“He’s not just trying to build a wall between America and Mexico, he’s trying to wall off Americans from each other,” Clinton said, taking aim at the policies and slogans that have become the hallmark of her Republican rival, Donald Trump. “When he says let’s make America great again, that is code for let’s take America backwards.”

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AP: Clinton secures delegates needed for nomination – By Ben Kamisar June 06, 2016, 08:27 pm

Getty Images

The Associated Press reported Monday night that Hillary Clinton has secured the 2,383 delegates needed to clinch the Democratic nomination for president.

The AP tally comes ahead primary elections on Tuesday in six states, including delegate-rich California.

“According to the news, we are on the brink of a historic, historic, unprecedented moment, but we still have work to do,” Clinton said at the start of a Monday rally in Long Beach, Calif., shortly after the AP made the call.

In a statement Monday night, the campaign also cautioned that the results were not a done deal.

“This is an important milestone, but there are six states that are voting Tuesday, with millions of people heading to the polls, and Hillary Clinton is working to earn every vote,” campaign manager Robby Mook said in a statement. “We look forward to Tuesday night, when Hillary Clinton will clinch not only a win in the popular vote, but also the majority of pledged delegates.”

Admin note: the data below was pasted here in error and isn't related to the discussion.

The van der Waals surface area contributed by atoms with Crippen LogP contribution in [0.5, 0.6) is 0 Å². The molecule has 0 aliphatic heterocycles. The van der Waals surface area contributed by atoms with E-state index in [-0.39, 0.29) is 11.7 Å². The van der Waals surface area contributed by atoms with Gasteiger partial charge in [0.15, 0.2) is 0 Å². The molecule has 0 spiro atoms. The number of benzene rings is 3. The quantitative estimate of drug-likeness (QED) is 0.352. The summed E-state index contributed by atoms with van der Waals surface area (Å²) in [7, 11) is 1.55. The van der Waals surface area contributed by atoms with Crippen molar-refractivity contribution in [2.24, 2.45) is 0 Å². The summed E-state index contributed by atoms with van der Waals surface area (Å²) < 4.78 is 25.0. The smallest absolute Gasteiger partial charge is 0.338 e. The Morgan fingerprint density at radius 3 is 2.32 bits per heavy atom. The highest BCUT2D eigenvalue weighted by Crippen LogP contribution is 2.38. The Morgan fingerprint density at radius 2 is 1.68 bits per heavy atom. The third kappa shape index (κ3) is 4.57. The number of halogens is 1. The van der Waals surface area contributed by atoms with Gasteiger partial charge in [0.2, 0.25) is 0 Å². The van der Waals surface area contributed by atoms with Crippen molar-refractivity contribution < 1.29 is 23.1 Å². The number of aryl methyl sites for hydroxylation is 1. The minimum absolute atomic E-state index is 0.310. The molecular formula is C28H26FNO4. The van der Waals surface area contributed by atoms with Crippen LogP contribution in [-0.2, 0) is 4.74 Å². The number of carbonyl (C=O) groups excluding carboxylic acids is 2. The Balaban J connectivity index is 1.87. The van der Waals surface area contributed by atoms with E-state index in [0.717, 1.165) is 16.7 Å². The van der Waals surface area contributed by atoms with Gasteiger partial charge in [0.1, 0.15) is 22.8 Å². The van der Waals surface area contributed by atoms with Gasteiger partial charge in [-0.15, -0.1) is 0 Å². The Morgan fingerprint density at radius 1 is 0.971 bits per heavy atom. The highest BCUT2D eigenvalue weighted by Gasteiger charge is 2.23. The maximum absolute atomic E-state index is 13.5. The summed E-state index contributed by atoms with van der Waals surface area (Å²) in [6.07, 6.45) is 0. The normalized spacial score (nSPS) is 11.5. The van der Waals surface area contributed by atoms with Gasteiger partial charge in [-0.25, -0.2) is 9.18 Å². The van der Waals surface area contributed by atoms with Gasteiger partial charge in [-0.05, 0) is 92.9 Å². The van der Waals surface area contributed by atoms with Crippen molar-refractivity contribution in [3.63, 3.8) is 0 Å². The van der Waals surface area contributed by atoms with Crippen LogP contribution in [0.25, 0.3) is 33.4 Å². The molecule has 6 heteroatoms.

In a response, the rival Democratic campaign of Bernie Sanders said it was wrong to count the superdelegates — party leaders who can choose any candidate — before they actually vote at the Democratic National Convention in July.

“It is unfortunate that the media, in a rush to judgment, are ignoring the Democratic National Committee’s clear statement that it is wrong to count the votes of superdelegates before they actually vote at the convention this summer,” the campaign said.

Bernie’s California endgame – By GABRIEL DEBENEDETTI 06/06/16 05:12 AM EDT

If Sanders wins the biggest and most delegate-rich primary, all bets are off.Bernie Sanders says Hillary Clinton will not have clinch the nomination on June 7.

Bernie Sanders says Hillary Clinton will not have sewn up the nomination on June 7. | Getty

Bernie’s California endgame

If Sanders wins the biggest and most delegate-rich primary, all bets are off.

LOS ANGELES — Barring a set of unprecedented upsets on Tuesday, Hillary Clinton is expected to be declared the presumptive Democratic nominee. And when the television networks make that call as soon as New Jersey polls close on June 7, it will leave Bernie Sanders with a hard choice: whether to directly acknowledge it or intensify his fight to the July convention in Philadelphia.

The Vermont senator has shown few signs of being ready to concede. And if he wins California, he won’t.